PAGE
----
Effects of pilates on patients with chronic non-specific low back pain: a systematic review.

Effects of pilates on patients with chronic non-specific low back pain: a systematic review.

The purpose of this study was to evaluate the effects of Pilates on patients with chronic low back pain through a systematic review of high-quality articles on randomized controlled trials. Keywords and synonyms for “Pilates” and “Chronic low back pain” were used in database searches. The databases included PubMed, Physiotherapy Evidence Database (PEDro), Medline, and the Cochrane Library. Articles involving randomized controlled trials with higher than 5 points on the PEDro scale were reviewed for suitability and inclusion. The methodological quality of the included randomized controlled trials was evaluated using the PEDro scale. Relevant information was extracted by 3 reviewers. Eight randomized controlled trial articles were included. Patients with chronic low back pain showed statistically significant improvement in pain relief and functional ability compared to patients who only performed usual or routine health care. However, other forms of exercise were similar to Pilates in the improvement of pain relief and functional capacity.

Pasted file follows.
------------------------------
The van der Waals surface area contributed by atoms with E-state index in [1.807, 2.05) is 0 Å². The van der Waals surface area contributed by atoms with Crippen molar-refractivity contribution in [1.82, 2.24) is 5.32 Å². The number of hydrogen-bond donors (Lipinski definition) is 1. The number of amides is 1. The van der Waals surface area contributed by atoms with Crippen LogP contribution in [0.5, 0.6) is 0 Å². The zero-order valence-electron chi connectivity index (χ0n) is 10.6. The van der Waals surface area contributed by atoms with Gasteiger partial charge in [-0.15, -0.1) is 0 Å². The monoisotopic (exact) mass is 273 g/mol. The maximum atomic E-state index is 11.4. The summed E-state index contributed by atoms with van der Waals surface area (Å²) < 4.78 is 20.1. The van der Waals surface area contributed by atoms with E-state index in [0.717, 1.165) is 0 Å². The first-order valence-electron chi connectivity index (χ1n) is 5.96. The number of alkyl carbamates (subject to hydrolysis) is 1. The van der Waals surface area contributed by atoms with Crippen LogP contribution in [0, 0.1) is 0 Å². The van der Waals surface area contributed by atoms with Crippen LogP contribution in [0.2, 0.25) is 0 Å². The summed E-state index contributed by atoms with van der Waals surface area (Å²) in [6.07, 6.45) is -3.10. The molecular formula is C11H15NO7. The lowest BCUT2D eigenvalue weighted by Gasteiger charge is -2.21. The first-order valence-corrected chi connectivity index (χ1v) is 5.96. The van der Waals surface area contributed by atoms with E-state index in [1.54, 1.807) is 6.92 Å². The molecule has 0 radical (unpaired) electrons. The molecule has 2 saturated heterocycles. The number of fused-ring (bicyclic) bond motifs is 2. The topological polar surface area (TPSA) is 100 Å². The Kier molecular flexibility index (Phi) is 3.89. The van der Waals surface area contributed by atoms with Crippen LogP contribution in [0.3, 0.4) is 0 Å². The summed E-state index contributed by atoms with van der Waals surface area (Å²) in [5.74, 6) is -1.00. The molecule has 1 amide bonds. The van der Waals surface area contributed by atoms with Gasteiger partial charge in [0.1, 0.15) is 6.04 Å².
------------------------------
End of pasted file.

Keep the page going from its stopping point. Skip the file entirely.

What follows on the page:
In patients with chronic low back pain, Pilates showed significant improvement in pain relief and functional enhancement. Other exercises showed effects similar to those of Pilates, if waist or torso movement was included and the exercises were performed for 20 cumulative hours.

Neck Pain

Out of all 291 conditions studied in the Global Burden of Disease 2010 Study, neck pain ranked 4th highest in terms of disability and 21st in terms of overall burden.
Scott BuxtonResearch article posted by: Scott Buxton

Scott is editor of Physiospot so expect to see his work popping up frequently. Away from the keyboard he is a physiotherapist specialising in geriatrics.

Speak Your Mind

*